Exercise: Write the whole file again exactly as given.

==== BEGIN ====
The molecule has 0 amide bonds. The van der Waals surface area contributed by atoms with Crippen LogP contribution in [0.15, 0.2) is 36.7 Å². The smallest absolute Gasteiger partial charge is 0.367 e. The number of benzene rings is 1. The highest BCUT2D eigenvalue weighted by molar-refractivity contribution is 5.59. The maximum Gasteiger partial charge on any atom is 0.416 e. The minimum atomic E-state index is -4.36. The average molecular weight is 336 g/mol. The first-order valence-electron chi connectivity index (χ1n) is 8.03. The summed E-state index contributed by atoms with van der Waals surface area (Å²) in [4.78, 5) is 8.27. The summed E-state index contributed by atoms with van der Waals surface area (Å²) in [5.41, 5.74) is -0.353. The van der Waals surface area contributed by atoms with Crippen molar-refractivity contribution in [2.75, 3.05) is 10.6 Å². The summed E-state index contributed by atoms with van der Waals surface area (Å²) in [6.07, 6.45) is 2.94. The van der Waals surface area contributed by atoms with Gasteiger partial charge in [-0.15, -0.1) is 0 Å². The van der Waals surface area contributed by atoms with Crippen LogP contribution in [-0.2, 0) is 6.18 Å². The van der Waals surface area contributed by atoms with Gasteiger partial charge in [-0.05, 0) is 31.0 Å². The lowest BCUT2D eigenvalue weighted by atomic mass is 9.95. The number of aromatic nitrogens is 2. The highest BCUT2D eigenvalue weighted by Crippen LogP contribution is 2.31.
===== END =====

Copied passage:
The molecule has 0 amide bonds. The van der Waals surface area contributed by atoms with Crippen LogP contribution in [0.15, 0.2) is 36.7 Å². The smallest absolute Gasteiger partial charge is 0.367 e. The number of benzene rings is 1. The highest BCUT2D eigenvalue weighted by molar-refractivity contribution is 5.59. The maximum Gasteiger partial charge on any atom is 0.416 e. The minimum atomic E-state index is -4.36. The average molecular weight is 336 g/mol. The first-order valence-electron chi connectivity index (χ1n) is 8.03. The summed E-state index contributed by atoms with van der Waals surface area (Å²) in [4.78, 5) is 8.27. The summed E-state index contributed by atoms with van der Waals surface area (Å²) in [5.41, 5.74) is -0.353. The van der Waals surface area contributed by atoms with Crippen molar-refractivity contribution in [2.75, 3.05) is 10.6 Å². The summed E-state index contributed by atoms with van der Waals surface area (Å²) in [6.07, 6.45) is 2.94. The van der Waals surface area contributed by atoms with Gasteiger partial charge in [-0.15, -0.1) is 0 Å². The van der Waals surface area contributed by atoms with Crippen LogP contribution in [-0.2, 0) is 6.18 Å². The van der Waals surface area contributed by atoms with Gasteiger partial charge in [-0.05, 0) is 31.0 Å². The lowest BCUT2D eigenvalue weighted by atomic mass is 9.95. The number of aromatic nitrogens is 2. The highest BCUT2D eigenvalue weighted by Crippen LogP contribution is 2.31.